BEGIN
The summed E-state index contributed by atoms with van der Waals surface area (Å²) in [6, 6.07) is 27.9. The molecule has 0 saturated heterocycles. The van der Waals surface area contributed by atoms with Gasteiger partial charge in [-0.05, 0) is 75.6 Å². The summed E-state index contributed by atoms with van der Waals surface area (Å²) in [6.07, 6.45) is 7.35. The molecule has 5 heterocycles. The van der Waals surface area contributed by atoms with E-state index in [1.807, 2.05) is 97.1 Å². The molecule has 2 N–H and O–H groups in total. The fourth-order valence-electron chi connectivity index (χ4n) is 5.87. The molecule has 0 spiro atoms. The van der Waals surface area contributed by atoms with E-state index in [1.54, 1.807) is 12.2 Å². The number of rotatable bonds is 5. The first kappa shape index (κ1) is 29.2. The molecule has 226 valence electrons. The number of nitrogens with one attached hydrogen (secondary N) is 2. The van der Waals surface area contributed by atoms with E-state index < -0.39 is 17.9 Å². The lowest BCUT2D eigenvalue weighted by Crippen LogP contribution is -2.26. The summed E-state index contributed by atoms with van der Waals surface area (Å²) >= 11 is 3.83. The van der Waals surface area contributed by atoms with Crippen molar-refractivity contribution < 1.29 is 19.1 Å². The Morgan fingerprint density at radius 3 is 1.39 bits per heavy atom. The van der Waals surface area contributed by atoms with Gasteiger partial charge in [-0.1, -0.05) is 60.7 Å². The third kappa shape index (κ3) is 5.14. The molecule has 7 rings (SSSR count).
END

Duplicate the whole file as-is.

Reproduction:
The summed E-state index contributed by atoms with van der Waals surface area (Å²) in [6, 6.07) is 27.9. The molecule has 0 saturated heterocycles. The van der Waals surface area contributed by atoms with Gasteiger partial charge in [-0.05, 0) is 75.6 Å². The summed E-state index contributed by atoms with van der Waals surface area (Å²) in [6.07, 6.45) is 7.35. The molecule has 5 heterocycles. The van der Waals surface area contributed by atoms with E-state index in [1.807, 2.05) is 97.1 Å². The molecule has 2 N–H and O–H groups in total. The fourth-order valence-electron chi connectivity index (χ4n) is 5.87. The molecule has 0 spiro atoms. The van der Waals surface area contributed by atoms with E-state index in [1.54, 1.807) is 12.2 Å². The number of rotatable bonds is 5. The first kappa shape index (κ1) is 29.2. The molecule has 226 valence electrons. The number of nitrogens with one attached hydrogen (secondary N) is 2. The van der Waals surface area contributed by atoms with E-state index < -0.39 is 17.9 Å². The lowest BCUT2D eigenvalue weighted by Crippen LogP contribution is -2.26. The summed E-state index contributed by atoms with van der Waals surface area (Å²) >= 11 is 3.83. The van der Waals surface area contributed by atoms with Crippen molar-refractivity contribution < 1.29 is 19.1 Å². The Morgan fingerprint density at radius 3 is 1.39 bits per heavy atom. The van der Waals surface area contributed by atoms with Gasteiger partial charge in [-0.1, -0.05) is 60.7 Å². The third kappa shape index (κ3) is 5.14. The molecule has 7 rings (SSSR count).